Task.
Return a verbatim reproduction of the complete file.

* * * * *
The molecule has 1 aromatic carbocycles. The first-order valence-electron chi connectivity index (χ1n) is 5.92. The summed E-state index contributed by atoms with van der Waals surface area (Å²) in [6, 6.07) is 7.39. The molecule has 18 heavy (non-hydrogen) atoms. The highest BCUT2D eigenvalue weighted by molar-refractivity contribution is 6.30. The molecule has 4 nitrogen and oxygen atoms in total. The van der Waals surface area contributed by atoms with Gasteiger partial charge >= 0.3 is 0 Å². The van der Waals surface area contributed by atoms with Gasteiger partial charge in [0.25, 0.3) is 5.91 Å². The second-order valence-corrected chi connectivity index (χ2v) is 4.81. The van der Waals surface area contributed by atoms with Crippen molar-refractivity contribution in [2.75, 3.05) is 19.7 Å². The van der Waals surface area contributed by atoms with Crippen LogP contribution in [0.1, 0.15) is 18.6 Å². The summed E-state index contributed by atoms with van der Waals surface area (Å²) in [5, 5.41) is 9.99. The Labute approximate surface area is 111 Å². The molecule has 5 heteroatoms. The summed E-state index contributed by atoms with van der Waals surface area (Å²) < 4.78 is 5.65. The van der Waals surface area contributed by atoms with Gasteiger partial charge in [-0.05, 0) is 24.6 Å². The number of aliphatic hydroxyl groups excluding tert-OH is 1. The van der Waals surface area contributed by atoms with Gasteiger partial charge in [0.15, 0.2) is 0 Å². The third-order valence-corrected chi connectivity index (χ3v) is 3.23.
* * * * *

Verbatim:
The molecule has 1 aromatic carbocycles. The first-order valence-electron chi connectivity index (χ1n) is 5.92. The summed E-state index contributed by atoms with van der Waals surface area (Å²) in [6, 6.07) is 7.39. The molecule has 18 heavy (non-hydrogen) atoms. The highest BCUT2D eigenvalue weighted by molar-refractivity contribution is 6.30. The molecule has 4 nitrogen and oxygen atoms in total. The van der Waals surface area contributed by atoms with Gasteiger partial charge >= 0.3 is 0 Å². The van der Waals surface area contributed by atoms with Gasteiger partial charge in [0.25, 0.3) is 5.91 Å². The second-order valence-corrected chi connectivity index (χ2v) is 4.81. The van der Waals surface area contributed by atoms with Crippen molar-refractivity contribution in [2.75, 3.05) is 19.7 Å². The van der Waals surface area contributed by atoms with Crippen LogP contribution in [0.1, 0.15) is 18.6 Å². The summed E-state index contributed by atoms with van der Waals surface area (Å²) in [5, 5.41) is 9.99. The Labute approximate surface area is 111 Å². The molecule has 5 heteroatoms. The summed E-state index contributed by atoms with van der Waals surface area (Å²) < 4.78 is 5.65. The van der Waals surface area contributed by atoms with Gasteiger partial charge in [-0.05, 0) is 24.6 Å². The number of aliphatic hydroxyl groups excluding tert-OH is 1. The van der Waals surface area contributed by atoms with Gasteiger partial charge in [0.15, 0.2) is 0 Å². The third-order valence-corrected chi connectivity index (χ3v) is 3.23.